Isaac: Lecrae wrote the song from the perspective of someone living in poverty on the first verse, the second verse is from the perspective of someone from the military and the third is an immigrant. I’ve noticed the common theme was about three drastically different people all doing what they can to be Americans. So though Lecrae’s song was specifically about three different people, I branched out from the themes of those three. The first verse became the marginalized people of America, where the second verse wasn’t just military, but service men and women that risk their life, the last were the outcasts of America.

GMN: Throughout the experience of creating this video, what has been the main theme or lesson that has stood out to you and how has that changed your perspective on life?

Isaac: A lot of the filming was from driving around in a car and shooting out the window, then sometimes I’d stop and ask the person if I could follow them more. After a while, I got programmed to look out the window at the people that I’m driving past and be even more curious of their story. To know they aren’t just a person, but they have a name, they have a certain way that they laugh and they have a story that got them to the place they are now. So I’ve got a glimpse more into the lifestyles and the jobs that I didn’t fully know, but now I can picture myself in their shoes a bit more, which makes it easier to love and empathize people that are different than me.

GMN: What was the most difficult obstacle you faced while filming and putting together this music video? What were some of your greatest frustrations? How did you overcome these?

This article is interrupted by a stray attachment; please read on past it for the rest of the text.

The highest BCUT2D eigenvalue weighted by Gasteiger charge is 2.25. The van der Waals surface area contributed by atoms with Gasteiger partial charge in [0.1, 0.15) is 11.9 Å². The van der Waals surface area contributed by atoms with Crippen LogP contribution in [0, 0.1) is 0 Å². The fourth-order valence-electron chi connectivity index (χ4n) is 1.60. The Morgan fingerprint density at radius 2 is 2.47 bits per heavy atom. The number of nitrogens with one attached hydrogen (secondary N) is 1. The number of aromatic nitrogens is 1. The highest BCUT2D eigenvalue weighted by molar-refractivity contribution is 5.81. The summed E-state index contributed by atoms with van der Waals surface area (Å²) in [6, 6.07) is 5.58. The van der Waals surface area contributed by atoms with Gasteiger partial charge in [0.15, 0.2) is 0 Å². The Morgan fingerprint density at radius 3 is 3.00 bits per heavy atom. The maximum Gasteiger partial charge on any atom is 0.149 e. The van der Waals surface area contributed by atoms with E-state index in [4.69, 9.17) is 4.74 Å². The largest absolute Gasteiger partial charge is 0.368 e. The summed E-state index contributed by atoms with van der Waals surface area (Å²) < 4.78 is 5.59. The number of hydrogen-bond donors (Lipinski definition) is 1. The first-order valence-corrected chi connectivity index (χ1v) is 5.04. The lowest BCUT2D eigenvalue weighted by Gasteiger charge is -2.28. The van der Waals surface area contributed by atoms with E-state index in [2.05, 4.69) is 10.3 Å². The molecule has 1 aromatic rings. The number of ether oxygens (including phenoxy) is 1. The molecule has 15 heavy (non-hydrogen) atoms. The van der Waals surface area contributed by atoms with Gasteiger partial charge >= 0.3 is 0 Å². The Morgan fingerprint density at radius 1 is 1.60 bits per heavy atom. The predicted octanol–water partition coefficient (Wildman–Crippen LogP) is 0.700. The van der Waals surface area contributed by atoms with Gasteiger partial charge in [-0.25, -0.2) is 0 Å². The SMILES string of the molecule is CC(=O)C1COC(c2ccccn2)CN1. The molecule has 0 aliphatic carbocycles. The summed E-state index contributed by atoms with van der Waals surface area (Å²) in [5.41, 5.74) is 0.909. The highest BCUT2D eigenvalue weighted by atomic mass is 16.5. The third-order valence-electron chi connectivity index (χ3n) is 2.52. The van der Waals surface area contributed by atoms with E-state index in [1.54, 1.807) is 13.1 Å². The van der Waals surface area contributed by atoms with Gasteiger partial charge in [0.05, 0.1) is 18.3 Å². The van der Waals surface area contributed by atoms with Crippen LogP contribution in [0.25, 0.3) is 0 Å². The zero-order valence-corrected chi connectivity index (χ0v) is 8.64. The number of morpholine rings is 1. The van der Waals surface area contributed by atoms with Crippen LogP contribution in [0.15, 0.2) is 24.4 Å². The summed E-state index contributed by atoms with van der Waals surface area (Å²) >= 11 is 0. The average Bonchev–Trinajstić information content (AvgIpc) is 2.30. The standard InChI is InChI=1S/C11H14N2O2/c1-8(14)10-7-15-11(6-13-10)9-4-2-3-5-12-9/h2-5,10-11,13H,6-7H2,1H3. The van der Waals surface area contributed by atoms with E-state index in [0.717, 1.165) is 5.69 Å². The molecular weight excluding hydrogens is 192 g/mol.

Isaac: I think having all of that footage to condense into four and a half minutes. Having to decide one clip over the other was very hard. Also, learning a lot more about montage theory and deciding not only what clips should be in the video but when and where they should appear in the video and how if I changed one thing it affected the whole mood of the video. So there was a lot of fine tuning to get it where it is right now.

GMN: For those who are just starting to get into video production and editing, especially in music, what would you say is the most important thing they should know?

Isaac: Be humble, don’t think you’re above any project. Be helpful, if you wanna eventually direct and lead, you should get good at serving. I’d say the most important thing is to just make stuff. Always be making things, eventually you’ll start being really happy with what you’re making but you might not love it at first. You’re not going to be good overnight, just put a lot of time into it and don’t compare yourself to anyone else. Everyone is on a different stage of their journey as an artist, so it’s not helpful to compare. We’re all trying to tell stories, how we tell them will be different and what stories we tell will be different, so just get good for the sake of being good, not better than anyone else.